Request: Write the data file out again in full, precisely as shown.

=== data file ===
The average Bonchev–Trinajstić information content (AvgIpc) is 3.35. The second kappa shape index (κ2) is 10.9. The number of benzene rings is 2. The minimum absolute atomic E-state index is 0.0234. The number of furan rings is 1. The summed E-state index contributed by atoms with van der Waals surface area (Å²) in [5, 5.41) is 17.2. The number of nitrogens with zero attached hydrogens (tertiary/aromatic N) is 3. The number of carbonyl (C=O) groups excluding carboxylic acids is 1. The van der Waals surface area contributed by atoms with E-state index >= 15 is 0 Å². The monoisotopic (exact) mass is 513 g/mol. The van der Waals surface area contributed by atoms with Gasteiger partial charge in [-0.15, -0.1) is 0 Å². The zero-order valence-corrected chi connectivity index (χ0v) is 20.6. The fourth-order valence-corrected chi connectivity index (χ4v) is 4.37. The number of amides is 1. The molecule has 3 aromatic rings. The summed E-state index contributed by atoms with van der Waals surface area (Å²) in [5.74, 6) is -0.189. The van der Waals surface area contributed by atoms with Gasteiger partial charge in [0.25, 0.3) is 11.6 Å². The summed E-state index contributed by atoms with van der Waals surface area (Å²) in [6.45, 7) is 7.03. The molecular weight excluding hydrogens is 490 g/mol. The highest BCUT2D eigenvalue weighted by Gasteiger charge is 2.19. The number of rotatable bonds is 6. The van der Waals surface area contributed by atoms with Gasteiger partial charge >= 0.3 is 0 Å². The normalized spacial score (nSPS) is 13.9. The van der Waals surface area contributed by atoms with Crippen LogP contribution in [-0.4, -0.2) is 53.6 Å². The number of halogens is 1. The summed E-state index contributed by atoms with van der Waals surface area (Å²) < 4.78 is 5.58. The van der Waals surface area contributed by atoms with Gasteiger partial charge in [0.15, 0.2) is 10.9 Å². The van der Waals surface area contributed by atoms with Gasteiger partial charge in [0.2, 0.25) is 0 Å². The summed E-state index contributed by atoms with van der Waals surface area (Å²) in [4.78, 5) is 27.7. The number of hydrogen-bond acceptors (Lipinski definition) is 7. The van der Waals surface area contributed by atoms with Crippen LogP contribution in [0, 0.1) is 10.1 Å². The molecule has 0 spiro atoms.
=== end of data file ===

The average Bonchev–Trinajstić information content (AvgIpc) is 3.35. The second kappa shape index (κ2) is 10.9. The number of benzene rings is 2. The minimum absolute atomic E-state index is 0.0234. The number of furan rings is 1. The summed E-state index contributed by atoms with van der Waals surface area (Å²) in [5, 5.41) is 17.2. The number of nitrogens with zero attached hydrogens (tertiary/aromatic N) is 3. The number of carbonyl (C=O) groups excluding carboxylic acids is 1. The van der Waals surface area contributed by atoms with E-state index >= 15 is 0 Å². The monoisotopic (exact) mass is 513 g/mol. The van der Waals surface area contributed by atoms with Gasteiger partial charge in [-0.15, -0.1) is 0 Å². The zero-order valence-corrected chi connectivity index (χ0v) is 20.6. The fourth-order valence-corrected chi connectivity index (χ4v) is 4.37. The number of amides is 1. The molecule has 3 aromatic rings. The summed E-state index contributed by atoms with van der Waals surface area (Å²) in [5.74, 6) is -0.189. The van der Waals surface area contributed by atoms with Gasteiger partial charge in [0.25, 0.3) is 11.6 Å². The summed E-state index contributed by atoms with van der Waals surface area (Å²) in [6.45, 7) is 7.03. The molecular weight excluding hydrogens is 490 g/mol. The highest BCUT2D eigenvalue weighted by Gasteiger charge is 2.19. The number of rotatable bonds is 6. The van der Waals surface area contributed by atoms with Gasteiger partial charge >= 0.3 is 0 Å². The normalized spacial score (nSPS) is 13.9. The van der Waals surface area contributed by atoms with Crippen LogP contribution in [-0.4, -0.2) is 53.6 Å². The number of halogens is 1. The summed E-state index contributed by atoms with van der Waals surface area (Å²) < 4.78 is 5.58. The van der Waals surface area contributed by atoms with Gasteiger partial charge in [0.15, 0.2) is 10.9 Å². The van der Waals surface area contributed by atoms with Gasteiger partial charge in [0.2, 0.25) is 0 Å². The summed E-state index contributed by atoms with van der Waals surface area (Å²) in [4.78, 5) is 27.7. The number of hydrogen-bond acceptors (Lipinski definition) is 7. The van der Waals surface area contributed by atoms with Crippen LogP contribution in [0, 0.1) is 10.1 Å². The molecule has 0 spiro atoms.